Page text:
By NEIL HARTNELL
Tribune Business Editor
Sir Franklyn Wilson’s group has “gotten off to a wonderful start” with its ‘bad mortgage’ restructuring venture, which helped drive a $65 million year-over-year decline in banks’ non-performing home loans during the 2016 first half.
The Sunshine Holdings chairman confirmed to Tribune Business that his group’s newly-created entity, Gateway Financial, had recently acquired “several hundred” delinquent mortgages from one of the Bahamas’ main commercial banks.
He added that Gateway’s efforts to subsequently restructure these loans had already proven “very effective”, and would allow many borrowers to remain in their homes on terms better aligned with their financial circumstances.
Sir Franklyn described the Gateway initiative as potentially “very significant” when it came to reviving the Bahamas’ stalled housing and construction markets, adding that it would bring both social and economic benefits.
“It’s public knowledge, or ought to be public knowledge, that a company called Gateway Financial did acquire a portfolio of mortgages from one of the banks, and is running a programme that has gotten off to a wonderful start,” the Arawak Homes chairman told Tribune Business.
“There are some home owners giving testimonies that will eventually be made public, but suffice to say that there are a number of smiling faces on people whose mortgages have been restructured. It’s proving to be a very effective initiative.”
Sir Franklyn confirmed that Gateway Financial was part of the Sunshine Holdings’ group, and was owned by two of its member companies.
“Our corporate group is involved with it,” he said. “It’s [Gateway] a group in which Sunshine Finance and RoyalStar Assurance are the two equity partners.”
Sir Franklyn added that Gateway Financial was doing “whatever it takes” to keep previously delinquent Bahamians mortgage borrowers in their homes.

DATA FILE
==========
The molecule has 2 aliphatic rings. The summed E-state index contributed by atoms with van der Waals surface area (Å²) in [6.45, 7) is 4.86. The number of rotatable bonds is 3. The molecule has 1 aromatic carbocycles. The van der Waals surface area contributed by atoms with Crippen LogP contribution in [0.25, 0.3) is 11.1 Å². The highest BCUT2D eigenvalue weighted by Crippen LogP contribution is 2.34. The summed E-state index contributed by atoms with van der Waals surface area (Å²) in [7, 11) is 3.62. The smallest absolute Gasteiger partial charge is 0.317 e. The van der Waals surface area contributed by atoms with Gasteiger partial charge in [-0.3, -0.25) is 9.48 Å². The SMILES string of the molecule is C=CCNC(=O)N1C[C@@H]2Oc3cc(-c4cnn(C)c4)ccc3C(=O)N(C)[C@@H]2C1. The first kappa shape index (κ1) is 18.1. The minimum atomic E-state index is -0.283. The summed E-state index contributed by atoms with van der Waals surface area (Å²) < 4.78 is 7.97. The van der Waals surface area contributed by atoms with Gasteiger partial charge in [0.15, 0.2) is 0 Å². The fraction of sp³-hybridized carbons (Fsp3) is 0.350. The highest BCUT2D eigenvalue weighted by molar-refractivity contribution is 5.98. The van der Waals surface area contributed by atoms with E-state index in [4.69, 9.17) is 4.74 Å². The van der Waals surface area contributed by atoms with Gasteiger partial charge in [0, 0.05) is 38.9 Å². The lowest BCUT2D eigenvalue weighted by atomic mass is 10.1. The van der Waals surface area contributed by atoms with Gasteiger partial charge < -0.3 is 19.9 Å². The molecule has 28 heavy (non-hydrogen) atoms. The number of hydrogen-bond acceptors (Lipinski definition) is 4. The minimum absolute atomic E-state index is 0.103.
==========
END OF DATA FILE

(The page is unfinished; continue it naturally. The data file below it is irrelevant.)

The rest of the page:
He explained that the company was aided in this task by its “non-bank” status, which meant it was not burdened by the laws and regulations governing what commercial banks could do to aid struggling homeowners.
As a result, Sir Franklyn said Gateway Financial had much more “flexibility” when it came to devising solutions that were specific to each defaulted borrower’s circumstances.
“They[Gateway] do whatever they can to help people stay in their homes,” he told this newspaper.
“They can be as aggressive as circumstances allow, and that puts them in a position to do stuff banks are not able to do. It’s working. Because it’s a non-bank, they have the flexibility to do whatever it takes.”
Sir Franklyn declined to identify the Bahamian commercial bank from which Gateway Financial had purchased the distressed mortgages, saying only that it was “one of the big clearing banks”.
Nor did he state the ‘purchase price’ paid by Gateway Financial and how heavily the portfolio was discounted, or the new terms offered to those mortgage holders, although much-reduced interest rates are likely to be part of the package.
Entities such as Gateway have been viewed as part of the solution to the Bahamas’ entrenched mortgage/housing market crisis, as they can reduce the pile of ‘bad loans’ weighing down commercial bank balance sheets.
Selling such distressed loans enables commercial banks to recover some of their previous provisioning, and releases capital for lending to better-qualified home purchasers.
This, in turn, could help to revive the Bahamian mortgage market, which at end-June 2016, was still grappling with some $608.4 million worth of loan arrears.
And kick-starting commercial bank lending, and stimulating the domestic (Bahamian) housing market, would also boost key industries such as construction and real estate, increasing activity throughout the economy.